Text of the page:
too many immoral people are trolling more effectively than ever before

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OO MANY IM­MORAL PEO­PLE are trolling more ef­fec­tively than ever! This state­ment is taken from the penul­ti­mate para­graph in Jenny Pierson's "Don't Feed the Trolls: How Out­rage Fu­els Sick­en­ing Ca­reers." The ar­ti­cle is sub­ti­tled "The guy who wrote the book on trolling has some tough-to-swallow sug­ges­tions on com­bat­ing the worst of it." It ap­peared on Al­ter­Net on Feb­ru­ary 11, 2017.

This is part of my on­go­ing se­ries of ar­ti­cles on the malev­o­lence of in­ter­net trolls, but this time I am let­ting Ms Pier­son do all the talk­ing. All text be­tween the hor­i­zon­tal lines is from her ar­ti­cle. 1

Note that I have made some changes to the orig­i­nal ar­ti­cle: it is trun­cated and small styl­is­tic changes were made to keep this ar­ti­cle con­sis­tent with my own pieces on this site. 2

Immoral People: photo of man with troll bag over his head scaring people on the Internet.

Combating the worst of trolling

In an ar­ti­cle for The New York Ob­server, me­dia strate­gist Ryan Hol­i­day ex­plains the way a mar­ket­ing cam­paign based on trolling works. The more out­ra­geous and of­fen­sive the pro­duct, ide­ol­ogy, or per­son­al­ity, the more of a duty high-road, moral me­dia has to cover it and call it out. But con­versely, all that free pub­lic­ity helps to am­plify the troll's reach to find more of the oth­er­wise tiny au­di­ence that would buy such atro­cious ideas. 3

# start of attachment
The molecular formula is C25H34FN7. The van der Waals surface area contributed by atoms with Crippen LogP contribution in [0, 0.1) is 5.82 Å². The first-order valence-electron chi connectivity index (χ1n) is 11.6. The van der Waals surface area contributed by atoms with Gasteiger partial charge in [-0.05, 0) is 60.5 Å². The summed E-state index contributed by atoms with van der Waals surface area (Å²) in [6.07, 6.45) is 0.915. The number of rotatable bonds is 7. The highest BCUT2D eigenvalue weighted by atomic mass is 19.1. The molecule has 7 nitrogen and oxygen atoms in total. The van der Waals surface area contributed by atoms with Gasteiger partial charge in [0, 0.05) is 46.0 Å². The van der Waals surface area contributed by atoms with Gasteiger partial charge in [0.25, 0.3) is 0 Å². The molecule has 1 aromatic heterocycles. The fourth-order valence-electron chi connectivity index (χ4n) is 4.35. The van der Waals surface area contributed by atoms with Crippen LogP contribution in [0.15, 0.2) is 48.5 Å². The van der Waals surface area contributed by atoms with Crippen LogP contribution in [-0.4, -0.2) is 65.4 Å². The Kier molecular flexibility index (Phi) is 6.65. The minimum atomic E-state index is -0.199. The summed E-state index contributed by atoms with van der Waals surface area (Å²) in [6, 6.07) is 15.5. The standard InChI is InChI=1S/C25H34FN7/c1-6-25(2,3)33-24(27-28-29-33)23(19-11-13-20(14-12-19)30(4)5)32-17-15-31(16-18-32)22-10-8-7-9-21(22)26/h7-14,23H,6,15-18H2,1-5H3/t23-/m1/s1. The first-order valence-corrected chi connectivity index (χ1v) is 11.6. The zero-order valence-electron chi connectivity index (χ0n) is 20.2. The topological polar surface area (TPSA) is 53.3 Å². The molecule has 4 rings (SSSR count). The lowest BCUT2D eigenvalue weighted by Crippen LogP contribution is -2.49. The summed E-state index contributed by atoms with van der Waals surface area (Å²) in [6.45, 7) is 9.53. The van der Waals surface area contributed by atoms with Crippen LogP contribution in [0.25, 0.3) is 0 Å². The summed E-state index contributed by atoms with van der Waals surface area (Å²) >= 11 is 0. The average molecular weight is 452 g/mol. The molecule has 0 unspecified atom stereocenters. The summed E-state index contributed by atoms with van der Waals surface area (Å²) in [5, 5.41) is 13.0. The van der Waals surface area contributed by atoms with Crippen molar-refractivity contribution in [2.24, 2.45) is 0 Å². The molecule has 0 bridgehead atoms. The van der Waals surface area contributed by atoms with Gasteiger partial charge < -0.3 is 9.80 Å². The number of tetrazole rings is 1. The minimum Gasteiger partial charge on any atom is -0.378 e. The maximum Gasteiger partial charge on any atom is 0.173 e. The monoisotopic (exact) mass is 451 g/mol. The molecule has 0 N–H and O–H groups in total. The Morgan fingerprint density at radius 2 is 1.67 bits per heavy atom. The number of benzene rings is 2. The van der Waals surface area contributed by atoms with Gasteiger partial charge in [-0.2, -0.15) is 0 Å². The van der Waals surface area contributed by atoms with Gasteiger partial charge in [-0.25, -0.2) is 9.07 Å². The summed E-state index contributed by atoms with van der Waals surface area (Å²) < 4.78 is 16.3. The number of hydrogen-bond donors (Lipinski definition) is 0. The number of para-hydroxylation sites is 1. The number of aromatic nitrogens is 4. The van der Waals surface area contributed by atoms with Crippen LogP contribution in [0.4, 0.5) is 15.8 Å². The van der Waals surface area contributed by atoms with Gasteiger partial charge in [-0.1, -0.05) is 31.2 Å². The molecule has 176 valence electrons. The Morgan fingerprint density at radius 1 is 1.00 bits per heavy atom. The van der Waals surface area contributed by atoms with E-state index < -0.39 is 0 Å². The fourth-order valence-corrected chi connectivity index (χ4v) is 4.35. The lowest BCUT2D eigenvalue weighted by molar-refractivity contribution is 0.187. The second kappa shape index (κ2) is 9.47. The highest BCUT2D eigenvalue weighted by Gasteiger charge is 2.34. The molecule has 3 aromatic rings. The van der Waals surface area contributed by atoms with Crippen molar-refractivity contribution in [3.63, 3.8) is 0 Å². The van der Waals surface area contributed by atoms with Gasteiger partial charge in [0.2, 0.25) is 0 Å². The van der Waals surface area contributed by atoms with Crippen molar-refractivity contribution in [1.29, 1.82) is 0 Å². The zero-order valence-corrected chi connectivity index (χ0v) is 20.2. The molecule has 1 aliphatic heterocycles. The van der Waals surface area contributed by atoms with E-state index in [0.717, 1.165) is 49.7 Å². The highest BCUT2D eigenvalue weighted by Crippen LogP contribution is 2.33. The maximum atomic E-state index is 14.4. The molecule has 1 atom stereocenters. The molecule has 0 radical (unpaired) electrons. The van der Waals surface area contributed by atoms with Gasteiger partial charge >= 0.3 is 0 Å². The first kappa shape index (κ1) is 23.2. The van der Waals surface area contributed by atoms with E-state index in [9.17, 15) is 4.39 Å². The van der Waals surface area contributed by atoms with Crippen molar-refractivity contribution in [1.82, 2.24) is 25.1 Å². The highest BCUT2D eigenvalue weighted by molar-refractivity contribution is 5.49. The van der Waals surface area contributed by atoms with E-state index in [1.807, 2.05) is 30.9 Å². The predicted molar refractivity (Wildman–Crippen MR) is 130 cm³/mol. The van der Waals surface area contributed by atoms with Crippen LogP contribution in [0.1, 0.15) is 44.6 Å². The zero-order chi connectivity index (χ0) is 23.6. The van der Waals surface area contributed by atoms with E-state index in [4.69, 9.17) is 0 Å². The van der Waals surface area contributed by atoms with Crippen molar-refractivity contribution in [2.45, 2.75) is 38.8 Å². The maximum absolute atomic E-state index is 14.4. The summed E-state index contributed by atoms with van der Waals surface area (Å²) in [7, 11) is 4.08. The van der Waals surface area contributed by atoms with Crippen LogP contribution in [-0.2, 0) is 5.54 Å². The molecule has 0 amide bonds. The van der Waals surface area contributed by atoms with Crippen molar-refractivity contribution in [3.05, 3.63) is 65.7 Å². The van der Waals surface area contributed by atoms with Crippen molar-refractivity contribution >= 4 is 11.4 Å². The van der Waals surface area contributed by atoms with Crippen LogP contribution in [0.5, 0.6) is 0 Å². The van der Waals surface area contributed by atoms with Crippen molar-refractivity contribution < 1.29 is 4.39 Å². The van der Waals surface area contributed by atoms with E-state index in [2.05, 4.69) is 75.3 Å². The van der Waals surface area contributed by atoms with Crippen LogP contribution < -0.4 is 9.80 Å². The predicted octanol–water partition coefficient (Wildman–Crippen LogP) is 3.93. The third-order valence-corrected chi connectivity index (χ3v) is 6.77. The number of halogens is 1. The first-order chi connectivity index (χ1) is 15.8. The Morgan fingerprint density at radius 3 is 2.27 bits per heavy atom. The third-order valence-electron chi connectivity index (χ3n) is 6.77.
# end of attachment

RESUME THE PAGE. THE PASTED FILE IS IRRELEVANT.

What's in­ter­est­ing about Holiday's ar­gu­ment isn't just the dilemma about whether or not to give free pub­lic­ity to peo­ple mak­ing money off hate, but also the pro­posed so­lu­tions.

The media's first option

The media's first choice—not to cover the per­pe­tra­tion of hate—doesn't ap­peal to Hol­i­day: he thinks it could set a stan­dard of let­ting hor­ri­ble things go un­no­ticed.

The media's second option

The media's sec­ond op­tion, which Hol­i­day sup­ports, is es­sen­tially to give trolls a chance to em­bar­rass them­selves and prove them­selves ei­ther un­qual­i­fied, un­knowl­edge­able, or just not com­mit­ted enough to pro­mote the hor­ri­ble things they're pro­mot­ing.

Frankly, it seems like a bad idea to give a plat­form to peo­ple with a his­tory of in­fring­ing on the rights of oth­ers.

Immoral People: photo of protestors in germany with "Don't feed the trolls" sign.

There must be a third option

There must be a third way, per­haps one that's not as fea­si­ble or ef­fec­tive in a land­scape where at­ten­tion is short and sub­tlety is of­ten wasted. Here are two com­pro­mise op­tions: